SWansea History Web. Looki9ng at social history in Swansea, South Wales.

Swansea Slip:decline and fall

Up ] Early bathing in Swansea Bay ] The Slip emerges ] Swansea Slip : the place to be... ] Swansea Slip: The place to be (continued) ] [ Swansea Slip:decline and fall ] Swansea Slip: Cleaning up the act ] Swansea Bay : The cleanup starts here ] Building a bridge at Swansea Slip ] The Swansea Slip Bridge ] Bert and Dick at the Beach ] Early Swansea sewerage schemes ] Swansea's Main Drainage Scheme ] Swansea's Main Drainage Scheme (Continued) ] A Map of Swansea's Main Drainage Scheme ] Swansea's sewerage system under Mumbles Head ] The Mumbles Head sewer outfall ] Slip Statistics ]

Years of heavy industrial pollution and the shortcomings of the Main Drainage scheme eventually took their toll on the waters of Swansea Bay. Dissatisfaction with the state of bathing water in the bay coincided with greater realisation of the beauty (and cleanliness) of the Gower beaches. Rapid increase in car ownership brought the Gower beaches into the reach of large numbers of Swansea citizens who could easily see the difference in quality of bathing water from the green murk of the Bay to the fresh clear water of an Oxwich or Port Eynon.

By the mid-1970s, various local authorities had begun collecting comprehensive data, measuring the inputs into the Bay. In addition to the sewage discharge from Mumbles Head, the Tawe and Neath rivers were dumping massive quantities of industrial as well as domestic waste into the Bay. It was obvious that the simple screening process that the Mumbles Outfall was operating was neither helpful nor effective. The solution of the 1930s was no longer acceptable.

 Swansea Slip in 1997. With the Slip Bridge in the background.

Regular data sampling of conditions in the Bay enabled further investigation into the sources of pollution. Widespread availability of the data meant that Swansea Bay’s problems were well publicised. A significant milestone was an article in New Scientist dated July 1981, where Swansea Bay was singled out as being one of the filthiest bays in Britain;‘A pleasant sandy bay ruined by raw sewage and industrial discharges. Heavy metal contamination from mercury and lead is the worst in Britain.’ Put simply, Swansea Bay was unfit for use. The message went far and wide and the public voted with their feet. By the mid-1980s, the Bay was saddled with a dreadful reputation for filth, and the beach was largely devoid of bathers, most people trekking to the beaches of Gower as an alternative.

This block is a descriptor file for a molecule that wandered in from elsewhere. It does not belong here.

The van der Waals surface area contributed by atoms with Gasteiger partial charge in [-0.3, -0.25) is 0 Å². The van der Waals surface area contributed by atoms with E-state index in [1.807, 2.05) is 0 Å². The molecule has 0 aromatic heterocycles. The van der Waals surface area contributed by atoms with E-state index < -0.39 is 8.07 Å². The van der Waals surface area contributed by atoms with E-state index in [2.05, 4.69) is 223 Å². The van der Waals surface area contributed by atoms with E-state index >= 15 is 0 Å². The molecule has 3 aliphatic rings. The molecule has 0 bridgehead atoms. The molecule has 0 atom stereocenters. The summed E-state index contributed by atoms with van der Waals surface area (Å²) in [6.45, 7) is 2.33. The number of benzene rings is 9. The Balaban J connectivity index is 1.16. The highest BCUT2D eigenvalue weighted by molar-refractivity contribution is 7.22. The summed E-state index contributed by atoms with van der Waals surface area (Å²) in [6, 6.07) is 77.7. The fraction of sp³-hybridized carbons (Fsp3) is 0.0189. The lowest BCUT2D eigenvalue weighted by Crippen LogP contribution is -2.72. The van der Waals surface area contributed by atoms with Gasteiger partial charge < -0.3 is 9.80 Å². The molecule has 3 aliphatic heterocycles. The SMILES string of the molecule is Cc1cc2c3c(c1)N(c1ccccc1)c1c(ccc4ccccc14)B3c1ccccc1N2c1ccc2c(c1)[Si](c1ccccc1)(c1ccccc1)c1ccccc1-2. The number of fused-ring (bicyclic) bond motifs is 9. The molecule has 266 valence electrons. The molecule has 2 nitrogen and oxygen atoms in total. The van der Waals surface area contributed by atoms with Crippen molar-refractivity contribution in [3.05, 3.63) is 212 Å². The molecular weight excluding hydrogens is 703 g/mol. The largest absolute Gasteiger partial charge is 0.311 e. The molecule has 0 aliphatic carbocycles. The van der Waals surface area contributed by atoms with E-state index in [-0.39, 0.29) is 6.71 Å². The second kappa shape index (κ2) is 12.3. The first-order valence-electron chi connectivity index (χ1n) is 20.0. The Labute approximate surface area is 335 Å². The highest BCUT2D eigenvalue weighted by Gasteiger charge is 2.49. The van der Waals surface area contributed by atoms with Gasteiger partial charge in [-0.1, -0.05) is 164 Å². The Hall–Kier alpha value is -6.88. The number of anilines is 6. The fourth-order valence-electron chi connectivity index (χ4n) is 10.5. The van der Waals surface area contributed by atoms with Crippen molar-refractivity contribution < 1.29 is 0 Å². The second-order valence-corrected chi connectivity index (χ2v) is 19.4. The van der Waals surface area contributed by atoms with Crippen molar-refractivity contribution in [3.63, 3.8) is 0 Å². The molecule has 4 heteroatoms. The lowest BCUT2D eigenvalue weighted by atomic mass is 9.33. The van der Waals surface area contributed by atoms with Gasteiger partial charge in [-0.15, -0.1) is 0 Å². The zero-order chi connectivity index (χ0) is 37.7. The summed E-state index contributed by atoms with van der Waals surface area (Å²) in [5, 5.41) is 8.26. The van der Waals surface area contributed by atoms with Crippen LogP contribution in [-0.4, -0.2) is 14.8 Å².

Dissatisfaction with dumping raw sewage into the sea was not just a local issue. All across Britain, criticism emerged about the way in which our coasts were being abused. Anecdotal evidence of people contracting various gastrointestinal diseases after bathing were being increasingly substantiated by scientific evidence. A close study of the water dynamics of Swansea Bay revealed that most of the material released at Mumbles was eventually finding its way back onto the beach. A study of 1983 confirmed that the Mumbles Head outfall was completely inadequate for the job of distributing sewage into the Bristol Channel and away from the beaches. Swansea City Council started regular bacteriological sampling on local beaches in 1982, not surprisingly Swansea Bay has been a regular failure of all tests

 
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SHW's Book of the Month:

Salt by Mark Kurlansky

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This is not a local history book and Mark Kurlansky is a journalist not a local historian. Nevertheless he has produced a fascinating history of one of the world's basic commodities. I first came across Kurlansky with his book about the history of Cod. I think anyone who wants to know about the history of the Bristol Channel has to be familiar with the fish and how it encouraged Bristol fishermen to discover the Grand Banks. Salt is another offbeat yet fundamental bit of our history. We've had a popular web page on salt for ages and Swansea had a Salthouse Point at the mouth of the River Tawe for centuries. Kurlansky takes you on a journey across space and time to discover the importance of salt for mankind. From Jericho to Gandhi, salt has had an important part to play. This is a lovely book that enhances the quality of history for it adds depth and value to something we use every day. (Nigel Robins)

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